That the deal would be raked over in the press is not considered a risk point. Stronger In has long known that its path to victory does not run through a sympathetic media. The expectation has long been that even substantial concessions would doubtless have been denounced by the Mail, Telegraph and Sun – and no-one seriously expected that Cameron would emerge with a transformative deal. Since well before the general election, the Prime Minister has been gradually scaling back his demands. The aim has always been to secure as many concessions as possible in order to get an In vote – but Downing Street’s focus has always been on the “as possible” part rather than the “securing concessions” bit.

Today’s row isn’t about deflecting attention from a less-than-stellar deal, but about defanging another “risk point” for the In campaign: border control.

Campaign strategists believe they can throw the issue into neutral by casting doubt on Leave’s ability to control borders any better. One top aide said: “Our line is this: if we vote to leave, the border moves from Calais to Dover, it’s that simple.” They are also keen to make more of the fact that Norway has equally high levels of migration from the European Union as the United Kingdom. While In will never “own” the issue of immigration, they believe they can make the battle sufficiently murky that voters will turn to the areas that favour a Remain vote – national security, economic stability, and keeping people in their jobs.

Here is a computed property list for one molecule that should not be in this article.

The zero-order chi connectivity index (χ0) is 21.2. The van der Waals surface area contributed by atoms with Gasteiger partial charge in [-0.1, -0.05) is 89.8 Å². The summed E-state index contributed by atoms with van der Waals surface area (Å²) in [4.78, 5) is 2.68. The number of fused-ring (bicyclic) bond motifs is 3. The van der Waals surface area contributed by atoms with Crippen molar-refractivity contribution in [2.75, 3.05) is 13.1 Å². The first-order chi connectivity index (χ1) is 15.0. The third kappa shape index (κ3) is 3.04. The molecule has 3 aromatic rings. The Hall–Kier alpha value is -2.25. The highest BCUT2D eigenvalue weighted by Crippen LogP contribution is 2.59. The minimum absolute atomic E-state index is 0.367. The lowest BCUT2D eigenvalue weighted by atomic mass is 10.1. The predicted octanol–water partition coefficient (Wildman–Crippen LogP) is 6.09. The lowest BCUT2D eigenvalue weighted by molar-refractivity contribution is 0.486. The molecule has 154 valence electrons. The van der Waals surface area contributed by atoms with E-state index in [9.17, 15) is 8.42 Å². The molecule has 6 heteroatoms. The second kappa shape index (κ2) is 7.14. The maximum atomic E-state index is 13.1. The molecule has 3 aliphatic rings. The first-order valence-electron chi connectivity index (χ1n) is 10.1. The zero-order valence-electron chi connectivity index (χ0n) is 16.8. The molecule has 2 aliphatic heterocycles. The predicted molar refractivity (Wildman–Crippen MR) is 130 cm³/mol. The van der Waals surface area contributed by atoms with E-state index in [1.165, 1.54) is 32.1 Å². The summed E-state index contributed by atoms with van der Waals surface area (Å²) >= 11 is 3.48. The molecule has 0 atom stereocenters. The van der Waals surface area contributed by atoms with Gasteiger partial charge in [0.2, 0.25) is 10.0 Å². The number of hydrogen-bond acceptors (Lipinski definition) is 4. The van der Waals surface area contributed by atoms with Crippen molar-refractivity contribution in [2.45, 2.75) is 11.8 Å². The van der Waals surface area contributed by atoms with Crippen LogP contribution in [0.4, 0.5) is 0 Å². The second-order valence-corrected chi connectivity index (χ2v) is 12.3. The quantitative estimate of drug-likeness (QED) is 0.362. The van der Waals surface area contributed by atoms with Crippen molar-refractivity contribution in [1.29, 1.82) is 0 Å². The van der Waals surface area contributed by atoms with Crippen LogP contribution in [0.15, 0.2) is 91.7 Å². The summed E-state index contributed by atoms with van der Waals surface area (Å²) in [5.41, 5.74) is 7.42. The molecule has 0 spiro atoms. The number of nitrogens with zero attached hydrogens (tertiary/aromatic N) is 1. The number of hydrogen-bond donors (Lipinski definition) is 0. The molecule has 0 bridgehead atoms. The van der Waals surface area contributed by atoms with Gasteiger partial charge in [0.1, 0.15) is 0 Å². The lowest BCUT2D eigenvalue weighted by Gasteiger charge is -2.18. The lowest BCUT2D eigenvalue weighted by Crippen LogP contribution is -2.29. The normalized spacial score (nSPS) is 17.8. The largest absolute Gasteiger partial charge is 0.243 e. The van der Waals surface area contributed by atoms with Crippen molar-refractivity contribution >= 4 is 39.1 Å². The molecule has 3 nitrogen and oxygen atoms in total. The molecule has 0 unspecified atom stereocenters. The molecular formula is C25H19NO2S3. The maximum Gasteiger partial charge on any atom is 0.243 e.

What the row exposes, rather than a Prime Minister under pressure is a politician who knows exactly what he’s doing – and just how vulnerable the lack of a serious heavyweight at the top makes the Leave campaign(s). Most people won't make a judgement based on reading up the minutinae of European treaties, but on a "sniff test" of which side they think is more trustworthy. It's not a fight about the facts - it's a fight about who is more trusted by the public: David Cameron, or Iain Duncan Smith, Chris Grayling or Priti Patel? As one minister said to me: "I like Priti, but the idea that she can go against the PM as far as voters are concerned is ridiculous. Most people haven't heard of her." 

Leave finds itself in a position uncomfortably like that of Labour in the run-up to the election: with Cameron able to paint himself as the only option guaranteeing stability, against a chaotic and muddled alternative. Without a politician, a business figure or even a prominent celebrity who can provide credibility on the level of the Prime Minister, any row about whether or not Brexit increases the chances of more migrants on Britain’s doorsteps helps Remain – and Cameron. 

Stephen Bush is editor of the Staggers, the New Statesman’s political blog. He usually writes about politics.